Preferred citrus-derived substances of the invention include cold-pressed citrus oil, particularly cold-pressed grapefruit, lime, lemon, etc., oil, and citrus by-products including tailings from citrus packing/juice plants. Cold-pressed citrus oils, including cold-pressed orange (except Citrus sinensis), grapefruit. lime and lemon oil, are commodities and are described, for example, in the Food Chemicals Codex, Fourth Edition, National Academy Press, Washington, D.C. 1996, incorporated herein by reference. Other citrus-derived substances useful herein include the various other citrus oils (distilled, essential, desert type, etc.), bitter cold-pressed oils, etc. Geographical origin of the invention citrus providing the citrus-derived substance is unimportant herein. Citrus juices or peel (rind) may also be used, as well as any first-pass effective solid, semi-solid or liquid portion of a first-pass citrus. Mixtures may be used.

The citrus-derived substance present in invention compositions may make up the entire citrus-based composition or may be only a part thereof. Thus, if the citrus-based substance is prepared such that it contains one or more compounds according to Formulae I-XVI in a first-pass effective amount no further compound need be added. Food grade or pharmaceutically acceptable diluents, excipients, carriers, etc., may be added, if desired.

The citrus-derived substance of the present invention composition is preferably treated so as to reduce the amount of phototoxic and, optionally, non-first-pass effective, furocoumarins naturally present therein. Preferably, these furocoumarins are completely removed, meaning that they are removed to an extent such that their presence is undetectable by liquid and, preferably, gas chromatography.

The invention method for removing phototoxic low molecular weight furocoumarins from invention citrus-derived components preferably comprises optional removal of volatile components (components removed after 12-48 h at a pressure of 10−2-10−3 Torr) and extraction with mixtures of at least one C1-C10 alcohol (preferably ethanol) and water, optionally in the presence of base. In certain situations it is preferable not to remove volatile components such as naturally-occurring terpenes but rather to use these volatiles essentially as solvent in further processing. The extraction mixture of alcohol and water may be discarded and what is left is useful herein. C2-C5 alcohols are also preferred as are C2 and C3 and C4 alcohols. The alcohol (ethanol) may either be 100% alcohol or may be conveniently supplied and used in commonly available alcohol-water dilutions (e.g., 95% ethanol/5% water, etc.). In all cases the alcohol (ethanol) reagent is preferably U.S.P. grade or better. The water used herein for extracting the invention citrus-derived substance (component) is preferably distilled water, and is also preferably U.S.P. grade or better. Any combination of solvents or single solvent may be used herein for extraction. The solvent(s) are preferably FDA acceptable for food and drug manufacturing.

The present invention method for removing phototoxic low molecular weight furocoumarins may include successive extractions with alcohol (ethanol)/water mixtures, and the successive alcohol (ethanol)/water mixtures used may either be of the same volume ratio or different volume ratios. Preferred alcohol (ethanol):water volume ratios range from 1:10-10:1, are more preferably 1:1 (±3%, 5%, 8% or 10%) and may be 20-80 or 45-60% alcohol (ethanol) on a volume/volume basis, and include 2:1, 3:1, 1:2, 1:3, etc. as well as 55/45, 60/40, 65/35, 70/30, 10/90, 15/85, 20/80, 25/75, 30/70, 35/65, 40/60, 45/55, 40/60, 35/65, 30/70, etc. alcohol/water. The extractions may be accomplished by any method known in the art including liquid-liquid extraction, liquid-solid extraction, continuous extraction etc. When the raw material used to prepare the invention citrus-derived extract is, for example, an oil, the alcohol (ethanol)/water mixture used for extraction can be simply added thereto, shaken therewith, and separated naturally or with the help of a centrifuge. Repeated extraction is helpful, as are continuous extraction methods such as countercurrent extraction, etc.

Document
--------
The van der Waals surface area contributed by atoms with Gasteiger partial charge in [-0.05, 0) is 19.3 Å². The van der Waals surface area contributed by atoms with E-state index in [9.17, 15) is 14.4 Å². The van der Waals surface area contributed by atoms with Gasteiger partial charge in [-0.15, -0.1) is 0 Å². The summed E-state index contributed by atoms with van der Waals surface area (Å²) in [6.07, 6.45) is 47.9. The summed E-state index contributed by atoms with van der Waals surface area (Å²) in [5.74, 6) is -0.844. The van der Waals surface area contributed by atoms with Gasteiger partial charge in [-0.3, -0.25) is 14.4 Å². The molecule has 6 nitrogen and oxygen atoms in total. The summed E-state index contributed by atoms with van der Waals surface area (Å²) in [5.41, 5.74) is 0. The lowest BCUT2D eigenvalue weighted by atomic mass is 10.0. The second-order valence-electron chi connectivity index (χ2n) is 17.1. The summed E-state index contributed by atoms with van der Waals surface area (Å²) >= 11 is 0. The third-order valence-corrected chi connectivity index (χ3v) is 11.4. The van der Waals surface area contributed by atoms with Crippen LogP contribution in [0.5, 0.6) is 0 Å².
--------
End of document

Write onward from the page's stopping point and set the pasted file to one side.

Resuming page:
As noted above, base is preferably used in removing phototoxic furocoumarins and may be added to the water or alcohol or both. Preferred bases are the alkali and alkaline earth hydroxides and oxides, most preferably sodium hydroxide and potassium hydroxide. The base is generally present in amounts from 0.01-80 grams per liter of alcohol/water mixture.

Preferably, the invention method for removing phototoxic low molecular weight furocoumarins significantly diminishes, and preferably completely removes beyond the detection limits of liquid and, preferably, gas chromatography, methoxy-substituted linear and angular furocoumarins including xanthotoxin (8-methoxypsoralen), bergapten (5-methoxypsoralen), isobergapten, isopimpinellin, etc., and unsubstituted linear and angular furocoumarins (psoralen, angelicin, etc.). Furocoumarins that have been determined herein to be ineffective first-pass effect furocoumarins may also be removed, if desired. These compounds include bergamottin, psoralen, angelicin, isopimpinellin, marmin, 6′, 7′-dihydroxybergamottin, and imperatorin.